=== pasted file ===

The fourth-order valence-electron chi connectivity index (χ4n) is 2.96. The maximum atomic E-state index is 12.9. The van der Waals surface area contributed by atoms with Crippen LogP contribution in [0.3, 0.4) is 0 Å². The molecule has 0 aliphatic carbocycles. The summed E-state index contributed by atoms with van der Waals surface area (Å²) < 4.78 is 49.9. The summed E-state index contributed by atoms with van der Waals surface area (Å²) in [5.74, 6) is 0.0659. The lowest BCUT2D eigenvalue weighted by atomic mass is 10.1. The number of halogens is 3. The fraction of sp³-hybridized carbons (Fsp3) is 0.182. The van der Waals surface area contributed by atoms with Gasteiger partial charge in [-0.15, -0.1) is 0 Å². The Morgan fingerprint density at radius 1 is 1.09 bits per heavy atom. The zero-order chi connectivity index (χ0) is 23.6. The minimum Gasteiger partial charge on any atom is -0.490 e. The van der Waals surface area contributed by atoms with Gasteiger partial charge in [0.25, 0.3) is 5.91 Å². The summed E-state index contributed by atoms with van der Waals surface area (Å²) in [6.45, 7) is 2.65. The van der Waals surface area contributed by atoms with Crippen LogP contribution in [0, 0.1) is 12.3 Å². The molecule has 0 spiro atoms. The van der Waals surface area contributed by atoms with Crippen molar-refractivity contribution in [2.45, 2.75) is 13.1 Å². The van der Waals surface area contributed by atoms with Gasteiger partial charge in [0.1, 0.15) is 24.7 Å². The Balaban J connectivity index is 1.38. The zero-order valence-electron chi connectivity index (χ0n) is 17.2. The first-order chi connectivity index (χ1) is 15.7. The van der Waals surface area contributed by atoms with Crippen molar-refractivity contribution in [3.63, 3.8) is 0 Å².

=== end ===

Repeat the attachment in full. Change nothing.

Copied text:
The fourth-order valence-electron chi connectivity index (χ4n) is 2.96. The maximum atomic E-state index is 12.9. The van der Waals surface area contributed by atoms with Crippen LogP contribution in [0.3, 0.4) is 0 Å². The molecule has 0 aliphatic carbocycles. The summed E-state index contributed by atoms with van der Waals surface area (Å²) < 4.78 is 49.9. The summed E-state index contributed by atoms with van der Waals surface area (Å²) in [5.74, 6) is 0.0659. The lowest BCUT2D eigenvalue weighted by atomic mass is 10.1. The number of halogens is 3. The fraction of sp³-hybridized carbons (Fsp3) is 0.182. The van der Waals surface area contributed by atoms with Gasteiger partial charge in [-0.15, -0.1) is 0 Å². The Morgan fingerprint density at radius 1 is 1.09 bits per heavy atom. The zero-order chi connectivity index (χ0) is 23.6. The minimum Gasteiger partial charge on any atom is -0.490 e. The van der Waals surface area contributed by atoms with Gasteiger partial charge in [0.25, 0.3) is 5.91 Å². The summed E-state index contributed by atoms with van der Waals surface area (Å²) in [6.45, 7) is 2.65. The van der Waals surface area contributed by atoms with Crippen LogP contribution in [0, 0.1) is 12.3 Å². The molecule has 0 spiro atoms. The van der Waals surface area contributed by atoms with Crippen molar-refractivity contribution in [2.45, 2.75) is 13.1 Å². The van der Waals surface area contributed by atoms with Gasteiger partial charge in [0.1, 0.15) is 24.7 Å². The Balaban J connectivity index is 1.38. The zero-order valence-electron chi connectivity index (χ0n) is 17.2. The first-order chi connectivity index (χ1) is 15.7. The van der Waals surface area contributed by atoms with Crippen molar-refractivity contribution in [3.63, 3.8) is 0 Å².